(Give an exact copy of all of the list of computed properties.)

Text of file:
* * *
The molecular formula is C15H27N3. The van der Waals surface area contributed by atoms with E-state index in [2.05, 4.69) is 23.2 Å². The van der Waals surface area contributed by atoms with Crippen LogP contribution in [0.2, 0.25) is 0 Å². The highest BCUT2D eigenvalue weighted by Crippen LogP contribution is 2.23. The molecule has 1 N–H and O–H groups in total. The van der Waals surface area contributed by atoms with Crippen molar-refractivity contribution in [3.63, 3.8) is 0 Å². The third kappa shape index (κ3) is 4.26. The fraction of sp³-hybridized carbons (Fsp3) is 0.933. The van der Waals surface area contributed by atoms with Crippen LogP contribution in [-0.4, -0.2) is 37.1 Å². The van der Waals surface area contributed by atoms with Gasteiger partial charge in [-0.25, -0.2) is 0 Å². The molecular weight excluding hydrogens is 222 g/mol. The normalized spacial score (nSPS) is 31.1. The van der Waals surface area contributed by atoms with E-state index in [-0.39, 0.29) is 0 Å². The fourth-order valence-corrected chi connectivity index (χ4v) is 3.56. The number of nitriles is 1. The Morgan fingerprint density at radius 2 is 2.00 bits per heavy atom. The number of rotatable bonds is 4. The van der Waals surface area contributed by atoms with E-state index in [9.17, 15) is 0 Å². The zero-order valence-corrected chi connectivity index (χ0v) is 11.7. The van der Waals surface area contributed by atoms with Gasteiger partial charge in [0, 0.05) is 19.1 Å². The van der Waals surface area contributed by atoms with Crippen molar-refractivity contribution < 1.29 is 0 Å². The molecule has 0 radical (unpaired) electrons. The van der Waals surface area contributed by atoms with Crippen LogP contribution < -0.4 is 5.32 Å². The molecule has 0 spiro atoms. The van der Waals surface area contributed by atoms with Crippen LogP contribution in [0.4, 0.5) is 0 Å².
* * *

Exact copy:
The molecular formula is C15H27N3. The van der Waals surface area contributed by atoms with E-state index in [2.05, 4.69) is 23.2 Å². The van der Waals surface area contributed by atoms with Crippen LogP contribution in [0.2, 0.25) is 0 Å². The highest BCUT2D eigenvalue weighted by Crippen LogP contribution is 2.23. The molecule has 1 N–H and O–H groups in total. The van der Waals surface area contributed by atoms with Crippen molar-refractivity contribution in [3.63, 3.8) is 0 Å². The third kappa shape index (κ3) is 4.26. The fraction of sp³-hybridized carbons (Fsp3) is 0.933. The van der Waals surface area contributed by atoms with Crippen LogP contribution in [-0.4, -0.2) is 37.1 Å². The van der Waals surface area contributed by atoms with Gasteiger partial charge in [-0.25, -0.2) is 0 Å². The molecular weight excluding hydrogens is 222 g/mol. The normalized spacial score (nSPS) is 31.1. The van der Waals surface area contributed by atoms with E-state index in [-0.39, 0.29) is 0 Å². The fourth-order valence-corrected chi connectivity index (χ4v) is 3.56. The number of nitriles is 1. The Morgan fingerprint density at radius 2 is 2.00 bits per heavy atom. The number of rotatable bonds is 4. The van der Waals surface area contributed by atoms with E-state index in [9.17, 15) is 0 Å². The zero-order valence-corrected chi connectivity index (χ0v) is 11.7. The van der Waals surface area contributed by atoms with Gasteiger partial charge in [0, 0.05) is 19.1 Å². The van der Waals surface area contributed by atoms with Crippen molar-refractivity contribution < 1.29 is 0 Å². The molecule has 0 radical (unpaired) electrons. The van der Waals surface area contributed by atoms with Crippen LogP contribution < -0.4 is 5.32 Å². The molecule has 0 spiro atoms. The van der Waals surface area contributed by atoms with Crippen LogP contribution in [0.4, 0.5) is 0 Å².